There is a peculiar phenomenon taking place in Scottish public opinion.
Scots hold drastically different assessments of the performance of two governments which have handled coronavirus in broadly similar ways with broadly similar results.
An Ipsos-MORI poll for the BBC shows that more than four in five Scots approve of Nicola Sturgeon’s handling of the Covid-19 outbreak, while less than a third say the same of Boris Johnson. The survey was carried out before the Dominic Cummings row broke and therefore has not been coloured by that.
An outsider would conclude that, while Johnson’s government has handled this crisis poorly, Sturgeon’s has been a paragon of success. Yet the facts are entirely at odds with that. The Scottish Government has fallen down on the job at least as often, and as badly, as its UK counterpart. The First Minister is no longer encouraging us to compare her performance with that in England and Wales.
The Cummings affair may have undermined public trust in the Johnson government but the Nike affair is arguably more damning of Sturgeon’s administration. Her government was aware of a Covid-19 outbreak at a Nike conference in Edinburgh in late February but withheld the information from the public. Professor Denis Kinane now says the event ‘could have been one of the “ground zeros” in Scotland’, and a number of firms suspect their staff became ill with coronavirus as a result of contact with conference attendees.
Had a similar cover-up been conducted by the UK Government, it is not hard to imagine Cabinet resignations, calls for a Civil Service inquiry and demands that the Prime Minister consider his position. Certainly, public opinion would have reflected dimly on this sort of behaviour but that has not happened in Scotland.
Another pitfall has been the substandard provision of personal protective equipment. Several weeks into the pandemic, 100 medical professionals penned an open letter to Scottish ministers raising ‘grave concerns about the adequacy’ of their PPE.
In April, a newspaper report identified half a dozen firms which had offered to provide PPE but were ‘ignored’ by the Scottish Government. The underuse of testing capacity has further alarmed health professionals. In the first week of this month, figures showed only one-third of capacity was being used, a proportion dwarfed by the more active testing regime in England.
Allyson Pollock, clinical professor in public health at Newcastle University, wrote to the Scottish Government in March urging it to adopt ‘community contact tracing and testing’, but received no reply. The First Minister originally promised 2,000 contract tracers but questioned on the BBC this week, admitted only 660 had been hired while a further 750 were ‘in process’.
Among the most harrowing problems is the situation in care homes. The Scottish Government moved elderly patients from hospital to care homes to increase ward capacity but did so in many cases without testing, prompting fears that this is how Covid-19 entered some facilities.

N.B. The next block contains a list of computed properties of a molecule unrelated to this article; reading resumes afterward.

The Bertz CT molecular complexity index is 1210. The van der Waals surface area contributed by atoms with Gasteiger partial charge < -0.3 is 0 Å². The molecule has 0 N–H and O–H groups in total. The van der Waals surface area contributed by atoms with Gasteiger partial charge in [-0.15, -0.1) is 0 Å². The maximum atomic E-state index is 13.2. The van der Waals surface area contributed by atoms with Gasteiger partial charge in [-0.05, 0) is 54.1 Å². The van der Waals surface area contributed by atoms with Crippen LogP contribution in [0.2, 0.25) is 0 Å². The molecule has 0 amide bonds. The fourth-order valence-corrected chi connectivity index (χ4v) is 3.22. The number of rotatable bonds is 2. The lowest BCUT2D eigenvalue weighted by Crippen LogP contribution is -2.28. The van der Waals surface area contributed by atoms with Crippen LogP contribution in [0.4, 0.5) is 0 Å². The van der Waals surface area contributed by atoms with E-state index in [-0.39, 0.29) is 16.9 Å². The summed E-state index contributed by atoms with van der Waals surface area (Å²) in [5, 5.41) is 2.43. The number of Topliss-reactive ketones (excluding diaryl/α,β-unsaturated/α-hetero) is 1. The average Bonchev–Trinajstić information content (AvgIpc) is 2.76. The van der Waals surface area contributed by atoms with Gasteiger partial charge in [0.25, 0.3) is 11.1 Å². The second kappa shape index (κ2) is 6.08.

Care home staff and bosses repeatedly asked for sufficient testing but their pleas fell on deaf ears. Workers at Highgate care home in Uddingston, Lanarkshire, were still not tested after an outbreak linked to the deaths of 22 residents.
A report from pro-independence think-tank Common Weal described the situation in Scotland’s nursing homes as ‘an unmitigated disaster’ and concluded that Covid-19’s rampage ‘possibly represents the single greatest failure of devolved government… since the creation of the Scottish parliament’.
These decisions have put pressure on Health Secretary Jeane Freeman. She told parliament the number of elderly patients discharged from hospitals into care homes was one-third of the true figure. Sturgeon said her minister made ‘a mistake in articulating numbers’ because she was ‘a bit tired’. Earlier this month, Freeman was left red-faced in a TV interview after being asked about ‘new’ care home guidelines, which she had not seen. A draft of the updated rules had been published on the Scottish Government website by mistake.
Protection of those Scots most vulnerable to coronavirus has also left a lot to be desired. The groceries delivery scheme for those ‘shielding’ – that is, people at highest risk from Covid-19 – took longer to set up in Scotland than in England because supermarkets had to wait for Scottish ministers to provide lists of vulnerable shoppers.
Sturgeon’s own leadership has been called into question. Boris Johnson was fiercely criticised for missing Cobra meetings about the virus but it has since emerged (with much less media attention and political criticism) that Sturgeon did the same.
When Dr Catherine Calderwood defied lockdown twice to retreat to her second home, the First Minister said her chief medical officer had ‘made a mistake’ but insisted that she remain in post. Eventually, she accepted Dr Calderwood’s resignation but the difference in her stance and that of the Prime Minister was a matter of political calculation, not ministerial judgment.
Why, after a performance like this, do Scots give so much credit to the Scottish Government while scorning the efforts of the UK Government?
Sir John Curtice, the Strathclyde University politics professor, chalks it up to the Scottish Government being more in line with public opinion north of the Border on the easing of lockdown. Sturgeon has maintained the restrictions for longer than the UK Government and that chimes with the more than three-quarters of Scots who fear the perils of letting our guard down too soon.
Professor Curtice also advances the Holyrood ‘halo effect’, an angelic glow that means ‘credit for what is done well in Scotland is attributed to Holyrood and blame for poor performance is laid at the door of Westminster’.
Professor Curtice makes a solid point, but fairness requires us to acknowledge that a portion of Sturgeon’s high ratings are earned. Some Unionists’ choleric hatred of her makes them incapable of registering her very considerable abilities in communications and presentation.